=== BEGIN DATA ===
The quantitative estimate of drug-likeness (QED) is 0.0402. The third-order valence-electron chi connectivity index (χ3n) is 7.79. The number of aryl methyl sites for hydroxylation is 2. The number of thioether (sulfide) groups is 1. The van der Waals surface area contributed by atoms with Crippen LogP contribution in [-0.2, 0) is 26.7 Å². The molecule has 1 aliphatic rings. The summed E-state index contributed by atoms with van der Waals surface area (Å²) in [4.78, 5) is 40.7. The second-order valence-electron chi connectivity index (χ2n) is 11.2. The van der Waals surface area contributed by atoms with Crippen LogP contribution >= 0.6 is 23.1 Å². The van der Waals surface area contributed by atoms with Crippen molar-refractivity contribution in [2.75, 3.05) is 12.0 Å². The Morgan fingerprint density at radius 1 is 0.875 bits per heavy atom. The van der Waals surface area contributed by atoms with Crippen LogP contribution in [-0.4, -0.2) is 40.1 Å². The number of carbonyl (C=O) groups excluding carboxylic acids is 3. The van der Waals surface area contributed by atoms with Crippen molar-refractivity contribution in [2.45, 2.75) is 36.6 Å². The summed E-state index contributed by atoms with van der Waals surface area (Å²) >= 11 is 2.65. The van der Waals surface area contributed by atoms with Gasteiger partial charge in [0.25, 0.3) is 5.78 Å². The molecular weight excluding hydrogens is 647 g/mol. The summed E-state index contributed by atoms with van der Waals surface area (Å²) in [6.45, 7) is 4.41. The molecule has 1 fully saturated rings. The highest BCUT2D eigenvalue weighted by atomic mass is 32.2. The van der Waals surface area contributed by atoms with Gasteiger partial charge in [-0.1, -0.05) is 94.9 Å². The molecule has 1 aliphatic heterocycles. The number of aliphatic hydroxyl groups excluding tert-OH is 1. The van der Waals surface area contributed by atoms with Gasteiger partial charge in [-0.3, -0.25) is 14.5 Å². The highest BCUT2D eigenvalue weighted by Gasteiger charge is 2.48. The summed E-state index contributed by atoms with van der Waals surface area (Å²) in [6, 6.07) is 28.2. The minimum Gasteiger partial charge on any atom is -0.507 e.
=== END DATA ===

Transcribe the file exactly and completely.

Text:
The quantitative estimate of drug-likeness (QED) is 0.0402. The third-order valence-electron chi connectivity index (χ3n) is 7.79. The number of aryl methyl sites for hydroxylation is 2. The number of thioether (sulfide) groups is 1. The van der Waals surface area contributed by atoms with Crippen LogP contribution in [-0.2, 0) is 26.7 Å². The molecule has 1 aliphatic rings. The summed E-state index contributed by atoms with van der Waals surface area (Å²) in [4.78, 5) is 40.7. The second-order valence-electron chi connectivity index (χ2n) is 11.2. The van der Waals surface area contributed by atoms with Crippen LogP contribution >= 0.6 is 23.1 Å². The van der Waals surface area contributed by atoms with Crippen molar-refractivity contribution in [2.75, 3.05) is 12.0 Å². The Morgan fingerprint density at radius 1 is 0.875 bits per heavy atom. The van der Waals surface area contributed by atoms with Crippen LogP contribution in [-0.4, -0.2) is 40.1 Å². The number of carbonyl (C=O) groups excluding carboxylic acids is 3. The van der Waals surface area contributed by atoms with Crippen molar-refractivity contribution in [2.45, 2.75) is 36.6 Å². The summed E-state index contributed by atoms with van der Waals surface area (Å²) >= 11 is 2.65. The van der Waals surface area contributed by atoms with Gasteiger partial charge in [0.25, 0.3) is 5.78 Å². The molecular weight excluding hydrogens is 647 g/mol. The summed E-state index contributed by atoms with van der Waals surface area (Å²) in [6.45, 7) is 4.41. The molecule has 1 fully saturated rings. The highest BCUT2D eigenvalue weighted by atomic mass is 32.2. The van der Waals surface area contributed by atoms with Gasteiger partial charge in [-0.1, -0.05) is 94.9 Å². The molecule has 1 aliphatic heterocycles. The number of aliphatic hydroxyl groups excluding tert-OH is 1. The van der Waals surface area contributed by atoms with Gasteiger partial charge in [-0.3, -0.25) is 14.5 Å². The highest BCUT2D eigenvalue weighted by Gasteiger charge is 2.48. The summed E-state index contributed by atoms with van der Waals surface area (Å²) in [6, 6.07) is 28.2. The minimum Gasteiger partial charge on any atom is -0.507 e.